Transracial adoption has its challenges
- FAMILY LIFE
Transracial adoption has its challenges
March 12, 2010
Jinoo Muther is 19, an age marked for most by the first wobbly steps
into adulthood and the search for identity that comes with them.
But for Muther, who buses tables at a Lebanese restaurant and takes
hip-hop dance lessons, that search is complicated by the fact that he
was transracially adopted and, as adolescence comes to an end, he
finds himself wanting to reconnect with his Korean roots.
Muther was born in Seoul, where the first year of his life unfolded
like a sepia-toned movie: he was born with a tumour on his neck,
blocking his airway. He ended up in an adoption agency with other
children with "ailments," where he was given a tracheotomy.
He captured the heart of the Swedish doctor who took care of him. That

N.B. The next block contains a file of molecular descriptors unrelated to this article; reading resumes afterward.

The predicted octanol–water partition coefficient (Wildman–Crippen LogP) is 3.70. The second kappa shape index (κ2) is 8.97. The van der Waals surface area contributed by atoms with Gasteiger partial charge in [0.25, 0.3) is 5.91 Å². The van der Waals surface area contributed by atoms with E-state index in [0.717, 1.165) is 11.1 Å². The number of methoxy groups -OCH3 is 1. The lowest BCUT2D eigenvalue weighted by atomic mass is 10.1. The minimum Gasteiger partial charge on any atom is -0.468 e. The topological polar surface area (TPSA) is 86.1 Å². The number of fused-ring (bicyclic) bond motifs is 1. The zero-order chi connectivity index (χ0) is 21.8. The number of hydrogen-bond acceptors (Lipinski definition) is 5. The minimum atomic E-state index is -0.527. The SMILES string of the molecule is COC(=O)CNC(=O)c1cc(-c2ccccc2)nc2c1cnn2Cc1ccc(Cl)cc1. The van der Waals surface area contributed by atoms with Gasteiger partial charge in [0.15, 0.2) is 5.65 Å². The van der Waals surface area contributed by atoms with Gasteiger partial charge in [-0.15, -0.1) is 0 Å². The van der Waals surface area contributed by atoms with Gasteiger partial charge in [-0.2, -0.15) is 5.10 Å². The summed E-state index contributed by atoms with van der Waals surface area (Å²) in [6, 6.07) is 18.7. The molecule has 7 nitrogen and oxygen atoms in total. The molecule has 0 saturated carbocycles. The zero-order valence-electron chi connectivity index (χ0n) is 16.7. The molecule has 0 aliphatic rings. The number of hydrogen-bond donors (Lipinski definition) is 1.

doctor and her American husband would become his adoptive parents.
Muther's family was incredibly diverse. His parents had one "homemade"
son, a son adopted from Vietnam and a daughter from Guatemala. They
lived in South Korea until Muther was 4, when they adopted another
little girl and moved to Hong Kong. They arrived in Toronto when
Muther was 11.
Last summer, Muther, his younger sister and his parents went back to
that adoption agency in Seoul, where Muther learned that his birth
mother was alive but "mentally incapable" of taking care of herself
and living in a shelter. She had other children – his siblings.
Emotions hit Muther in a tangle of happiness, sadness and anger.
"I was just so blown away, I kind of just sat there, blank-faced,